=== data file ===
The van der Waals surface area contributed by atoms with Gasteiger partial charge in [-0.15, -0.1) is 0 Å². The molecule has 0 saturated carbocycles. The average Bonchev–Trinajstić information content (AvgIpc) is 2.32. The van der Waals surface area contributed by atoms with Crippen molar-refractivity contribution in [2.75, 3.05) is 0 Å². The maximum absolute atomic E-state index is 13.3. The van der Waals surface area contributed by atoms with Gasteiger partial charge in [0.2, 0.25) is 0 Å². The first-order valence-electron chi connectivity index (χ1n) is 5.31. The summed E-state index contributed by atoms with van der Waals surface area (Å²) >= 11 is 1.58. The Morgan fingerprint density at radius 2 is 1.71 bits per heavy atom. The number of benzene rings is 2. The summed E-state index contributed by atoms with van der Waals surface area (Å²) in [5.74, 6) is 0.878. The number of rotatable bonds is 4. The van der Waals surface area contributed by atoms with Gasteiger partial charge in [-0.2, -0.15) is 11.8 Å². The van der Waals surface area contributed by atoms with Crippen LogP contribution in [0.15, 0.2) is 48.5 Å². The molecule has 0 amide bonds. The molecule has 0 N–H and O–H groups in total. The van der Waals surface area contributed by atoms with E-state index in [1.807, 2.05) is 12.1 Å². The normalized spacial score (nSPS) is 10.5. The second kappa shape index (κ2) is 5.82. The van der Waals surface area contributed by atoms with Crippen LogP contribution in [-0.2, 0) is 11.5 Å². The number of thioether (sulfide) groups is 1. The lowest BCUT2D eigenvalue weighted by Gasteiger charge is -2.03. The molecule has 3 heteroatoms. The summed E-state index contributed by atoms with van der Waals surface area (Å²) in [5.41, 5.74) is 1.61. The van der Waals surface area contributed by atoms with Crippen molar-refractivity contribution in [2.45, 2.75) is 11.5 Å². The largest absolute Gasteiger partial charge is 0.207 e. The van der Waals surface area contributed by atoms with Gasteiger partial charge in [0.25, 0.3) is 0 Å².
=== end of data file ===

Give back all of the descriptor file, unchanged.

The van der Waals surface area contributed by atoms with Gasteiger partial charge in [-0.15, -0.1) is 0 Å². The molecule has 0 saturated carbocycles. The average Bonchev–Trinajstić information content (AvgIpc) is 2.32. The van der Waals surface area contributed by atoms with Crippen molar-refractivity contribution in [2.75, 3.05) is 0 Å². The maximum absolute atomic E-state index is 13.3. The van der Waals surface area contributed by atoms with Gasteiger partial charge in [0.2, 0.25) is 0 Å². The first-order valence-electron chi connectivity index (χ1n) is 5.31. The summed E-state index contributed by atoms with van der Waals surface area (Å²) >= 11 is 1.58. The Morgan fingerprint density at radius 2 is 1.71 bits per heavy atom. The number of benzene rings is 2. The summed E-state index contributed by atoms with van der Waals surface area (Å²) in [5.74, 6) is 0.878. The number of rotatable bonds is 4. The van der Waals surface area contributed by atoms with Gasteiger partial charge in [-0.2, -0.15) is 11.8 Å². The van der Waals surface area contributed by atoms with Crippen LogP contribution in [0.15, 0.2) is 48.5 Å². The molecule has 0 amide bonds. The molecule has 0 N–H and O–H groups in total. The van der Waals surface area contributed by atoms with E-state index in [1.807, 2.05) is 12.1 Å². The normalized spacial score (nSPS) is 10.5. The second kappa shape index (κ2) is 5.82. The van der Waals surface area contributed by atoms with Crippen LogP contribution in [-0.2, 0) is 11.5 Å². The number of thioether (sulfide) groups is 1. The lowest BCUT2D eigenvalue weighted by Gasteiger charge is -2.03. The molecule has 3 heteroatoms. The summed E-state index contributed by atoms with van der Waals surface area (Å²) in [5.41, 5.74) is 1.61. The van der Waals surface area contributed by atoms with Crippen molar-refractivity contribution in [2.45, 2.75) is 11.5 Å². The largest absolute Gasteiger partial charge is 0.207 e. The van der Waals surface area contributed by atoms with Gasteiger partial charge in [0.25, 0.3) is 0 Å².